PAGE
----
This may be about to change as some for-profit organisations have recognised the potential for using IR to improve workplace communications. “We’re now tweaking the model to increase sales in this area and generate a moderate profit,” says McDonald. “We’re fortunate in that we have acquired a sound foundation of business skills over the years. In my experience, the most sustainable commercial ventures build up slowly over time. These days I think it’s more common for NFPs to take a social enterprise approach, such as opening a coffee shop staffed by its clients.

    “But, again, this won’t necessarily be profitable in the short to medium term. Starting up can be financially draining and, just as in the commercial world, it isn’t easy to start generating a good, sustainable income from scratch.”

    Intense competition

    There are currently 54,000 registered charities in Australia. “The question is often raised as to whether this is too many, and some people suggest we should try to stifle the creation of new ones,” says Wallace.

    “But many new charities start as a volunteer-led grassroots community response to a local need. You may not get the same degree of enthusiasm or support for an organisation working at a much higher level. The Australian Charities and Not-for-profits Commission is sympathetic to this view and continues to support growth, which is balanced to an extent by charities which fold or amalgamate.”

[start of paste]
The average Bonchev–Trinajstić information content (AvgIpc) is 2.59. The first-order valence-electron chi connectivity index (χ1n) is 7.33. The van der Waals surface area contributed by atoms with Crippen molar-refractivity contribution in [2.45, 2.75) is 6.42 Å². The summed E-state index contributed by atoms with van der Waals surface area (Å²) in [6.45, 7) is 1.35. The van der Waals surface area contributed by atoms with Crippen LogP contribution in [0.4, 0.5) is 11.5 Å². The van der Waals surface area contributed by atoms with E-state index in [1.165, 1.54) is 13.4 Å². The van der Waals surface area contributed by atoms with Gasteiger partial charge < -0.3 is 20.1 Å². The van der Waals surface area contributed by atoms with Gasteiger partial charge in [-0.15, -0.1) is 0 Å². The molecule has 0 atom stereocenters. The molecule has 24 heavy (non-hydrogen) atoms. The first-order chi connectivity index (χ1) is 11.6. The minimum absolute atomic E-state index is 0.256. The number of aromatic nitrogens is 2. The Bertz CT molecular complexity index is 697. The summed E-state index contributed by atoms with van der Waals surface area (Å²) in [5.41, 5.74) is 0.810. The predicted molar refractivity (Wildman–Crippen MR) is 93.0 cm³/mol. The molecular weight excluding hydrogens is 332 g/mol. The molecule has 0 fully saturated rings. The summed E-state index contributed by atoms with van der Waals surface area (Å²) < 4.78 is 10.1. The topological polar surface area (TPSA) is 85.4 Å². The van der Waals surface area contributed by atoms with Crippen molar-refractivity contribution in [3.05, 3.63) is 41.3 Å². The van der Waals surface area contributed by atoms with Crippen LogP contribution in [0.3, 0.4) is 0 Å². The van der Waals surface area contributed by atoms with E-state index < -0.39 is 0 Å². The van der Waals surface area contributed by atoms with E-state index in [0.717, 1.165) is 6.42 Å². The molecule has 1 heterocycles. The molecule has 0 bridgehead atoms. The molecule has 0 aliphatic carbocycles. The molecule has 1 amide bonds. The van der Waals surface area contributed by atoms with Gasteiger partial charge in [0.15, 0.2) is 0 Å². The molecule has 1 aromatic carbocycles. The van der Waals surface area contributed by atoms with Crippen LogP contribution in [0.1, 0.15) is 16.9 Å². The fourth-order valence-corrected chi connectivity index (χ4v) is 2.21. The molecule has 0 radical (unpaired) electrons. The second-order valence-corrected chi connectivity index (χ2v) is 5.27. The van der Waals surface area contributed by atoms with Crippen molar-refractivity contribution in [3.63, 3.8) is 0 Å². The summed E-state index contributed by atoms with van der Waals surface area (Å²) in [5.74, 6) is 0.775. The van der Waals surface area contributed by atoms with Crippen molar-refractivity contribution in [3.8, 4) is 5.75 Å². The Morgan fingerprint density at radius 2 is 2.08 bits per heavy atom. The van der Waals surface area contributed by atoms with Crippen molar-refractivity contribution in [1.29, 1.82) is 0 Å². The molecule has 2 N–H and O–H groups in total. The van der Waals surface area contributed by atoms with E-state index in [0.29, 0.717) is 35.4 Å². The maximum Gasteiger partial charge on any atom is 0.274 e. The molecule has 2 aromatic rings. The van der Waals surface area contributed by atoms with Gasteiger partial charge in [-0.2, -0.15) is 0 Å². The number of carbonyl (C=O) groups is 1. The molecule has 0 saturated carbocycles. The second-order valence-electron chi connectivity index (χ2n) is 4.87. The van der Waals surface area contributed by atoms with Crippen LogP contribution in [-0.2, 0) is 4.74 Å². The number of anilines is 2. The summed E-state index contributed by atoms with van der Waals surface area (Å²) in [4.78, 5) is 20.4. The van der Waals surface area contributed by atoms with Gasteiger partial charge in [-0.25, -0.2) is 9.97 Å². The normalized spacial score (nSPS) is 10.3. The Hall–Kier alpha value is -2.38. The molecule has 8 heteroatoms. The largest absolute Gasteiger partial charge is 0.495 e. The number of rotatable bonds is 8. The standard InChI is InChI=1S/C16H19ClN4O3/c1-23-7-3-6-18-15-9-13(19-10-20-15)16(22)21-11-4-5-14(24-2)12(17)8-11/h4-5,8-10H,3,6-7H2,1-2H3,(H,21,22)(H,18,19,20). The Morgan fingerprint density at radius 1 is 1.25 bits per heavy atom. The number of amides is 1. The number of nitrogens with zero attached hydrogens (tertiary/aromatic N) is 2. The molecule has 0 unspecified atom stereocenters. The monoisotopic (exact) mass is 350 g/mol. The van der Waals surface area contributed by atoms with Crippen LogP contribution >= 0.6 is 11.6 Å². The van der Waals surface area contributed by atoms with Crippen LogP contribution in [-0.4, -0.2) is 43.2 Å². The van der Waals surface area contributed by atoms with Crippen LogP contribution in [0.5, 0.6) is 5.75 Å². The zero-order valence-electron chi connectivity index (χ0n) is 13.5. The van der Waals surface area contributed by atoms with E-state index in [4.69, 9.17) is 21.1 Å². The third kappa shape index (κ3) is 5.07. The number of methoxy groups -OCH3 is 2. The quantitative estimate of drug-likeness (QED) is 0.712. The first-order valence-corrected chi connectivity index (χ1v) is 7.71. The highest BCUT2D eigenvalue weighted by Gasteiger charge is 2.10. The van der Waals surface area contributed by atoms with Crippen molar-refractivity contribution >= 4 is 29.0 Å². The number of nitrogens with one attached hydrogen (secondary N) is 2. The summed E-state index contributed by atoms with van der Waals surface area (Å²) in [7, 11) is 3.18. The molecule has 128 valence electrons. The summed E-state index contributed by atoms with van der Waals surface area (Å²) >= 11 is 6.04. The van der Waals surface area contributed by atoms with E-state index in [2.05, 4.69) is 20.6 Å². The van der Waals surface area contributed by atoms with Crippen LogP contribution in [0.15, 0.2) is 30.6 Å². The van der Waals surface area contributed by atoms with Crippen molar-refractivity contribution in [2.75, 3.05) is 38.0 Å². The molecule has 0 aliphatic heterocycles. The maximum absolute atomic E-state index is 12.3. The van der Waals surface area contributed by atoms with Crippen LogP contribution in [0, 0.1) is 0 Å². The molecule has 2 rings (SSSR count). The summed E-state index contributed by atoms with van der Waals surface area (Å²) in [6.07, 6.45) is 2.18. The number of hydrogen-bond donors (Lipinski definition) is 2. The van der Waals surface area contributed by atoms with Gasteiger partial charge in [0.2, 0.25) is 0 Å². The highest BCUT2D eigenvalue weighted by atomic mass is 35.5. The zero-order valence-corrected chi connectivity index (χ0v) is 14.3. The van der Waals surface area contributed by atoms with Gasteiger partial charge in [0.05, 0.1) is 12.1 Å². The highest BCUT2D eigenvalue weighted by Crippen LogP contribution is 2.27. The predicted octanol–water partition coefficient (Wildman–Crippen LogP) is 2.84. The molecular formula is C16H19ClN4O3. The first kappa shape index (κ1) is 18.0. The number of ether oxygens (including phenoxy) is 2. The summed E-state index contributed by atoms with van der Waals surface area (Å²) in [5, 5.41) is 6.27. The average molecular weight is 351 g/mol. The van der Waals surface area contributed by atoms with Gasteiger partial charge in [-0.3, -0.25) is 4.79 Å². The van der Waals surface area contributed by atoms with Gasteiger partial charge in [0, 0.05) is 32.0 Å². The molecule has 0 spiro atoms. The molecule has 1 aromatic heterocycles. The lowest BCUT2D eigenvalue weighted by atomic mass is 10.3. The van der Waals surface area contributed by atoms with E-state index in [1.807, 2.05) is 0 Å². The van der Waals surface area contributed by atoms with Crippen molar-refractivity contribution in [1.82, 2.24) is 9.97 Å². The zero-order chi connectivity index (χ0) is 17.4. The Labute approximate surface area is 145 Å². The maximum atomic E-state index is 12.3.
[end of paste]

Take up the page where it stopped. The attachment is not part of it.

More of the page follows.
Attempts to rationalise administrative functions have achieved varying degrees of success. “In some cases, the individual organisations have had to go back to doing things their own way in order to prevent a huge bureaucracy from developing,” Wallace continues.

    In tough times a merger may also be on the table – though this can present particular challenges in a sector driven by passion. Two causes that appear to be very similar can have very different business models or be built on different systems of belief.

    “While I was executive chairman of Creating Australia, the 2015 Federal Budget made it clear that cuts to the Australia Council were going to have a significant impact,” says Wallace.

    “At that time, there was a suggestion that 30 or 40 per cent of funded community arts organisations might lose their funding. I brought our board round to the idea that the right merger would reduce running costs and help us to develop new philanthropic partnerships and deliver programs.” 

    Wallace adds that it was a meeting of minds that led to a solution. “We were very fortunate in identifying a like-minded organisation that was looking for the same outcomes and we concluded our merger with Cultural Development Network at the end of January this year while retaining Creative Australia as an ongoing entity.”